LIGO announced the first detection of gravitational waves
Kip Thorne, a Westinghouse Science Talent Search 1958 semifinalist, cofounded Advanced LIGO (Laser Interferometer Gravitational-Wave Observatory) in 1992, which recently made news for its groundbreaking discovery of gravitational waves.
The LIGO experiment reported on February 11 the first detection of gravitational waves, or spacetime vibrations, proving Albert Einstein's century-old prediction correct. This detection of gravitational waves originated from over 750 million light-years away, where two black holes converged.
"With this discovery, we humans are embarking on a marvelous new quest: the quest to explore the warped side of the universe — objects and phenomena that are made from warped spacetime," Kip Thorne said in a LIGO press release. "Colliding black holes and gravitational waves are our first beautiful examples."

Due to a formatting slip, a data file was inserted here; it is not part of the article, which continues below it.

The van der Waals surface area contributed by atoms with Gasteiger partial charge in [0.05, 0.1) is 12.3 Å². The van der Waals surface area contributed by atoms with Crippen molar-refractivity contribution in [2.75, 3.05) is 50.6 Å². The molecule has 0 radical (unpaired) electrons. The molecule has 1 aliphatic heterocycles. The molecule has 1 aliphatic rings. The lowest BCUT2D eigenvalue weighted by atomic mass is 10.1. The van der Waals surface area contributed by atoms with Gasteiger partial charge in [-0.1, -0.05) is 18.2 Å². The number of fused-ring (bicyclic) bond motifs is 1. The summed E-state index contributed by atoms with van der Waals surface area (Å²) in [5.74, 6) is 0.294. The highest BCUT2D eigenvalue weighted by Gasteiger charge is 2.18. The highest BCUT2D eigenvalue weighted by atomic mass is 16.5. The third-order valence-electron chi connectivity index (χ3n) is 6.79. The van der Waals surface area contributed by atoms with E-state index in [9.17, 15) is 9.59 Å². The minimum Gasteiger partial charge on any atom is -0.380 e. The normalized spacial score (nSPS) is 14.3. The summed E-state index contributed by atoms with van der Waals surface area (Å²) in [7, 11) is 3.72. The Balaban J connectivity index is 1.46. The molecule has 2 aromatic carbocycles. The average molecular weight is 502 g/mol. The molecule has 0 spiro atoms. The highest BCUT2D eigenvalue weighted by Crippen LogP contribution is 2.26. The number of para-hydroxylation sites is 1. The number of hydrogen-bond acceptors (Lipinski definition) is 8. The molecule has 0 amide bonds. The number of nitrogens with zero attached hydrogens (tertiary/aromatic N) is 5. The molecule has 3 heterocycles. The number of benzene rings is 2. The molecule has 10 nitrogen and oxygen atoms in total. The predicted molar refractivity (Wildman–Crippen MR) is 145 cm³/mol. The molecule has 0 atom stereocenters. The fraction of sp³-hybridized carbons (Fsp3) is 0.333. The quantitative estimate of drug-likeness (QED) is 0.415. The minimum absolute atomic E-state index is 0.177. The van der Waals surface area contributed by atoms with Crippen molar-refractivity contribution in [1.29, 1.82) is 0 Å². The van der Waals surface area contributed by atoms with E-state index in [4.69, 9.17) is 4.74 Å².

In the 1980s, LIGO was originally proposed as a way to detect gravitational waves by Rainer Weiss, professor of physics, emeritus, from MIT; Kip Thorne, Caltech’s Richard P. Feynman Professor of Theoretical Physics, emeritus; and Ronald Drever, professor of physics, emeritus, also from Caltech.
For more information about gravitational waves, read the Science News article.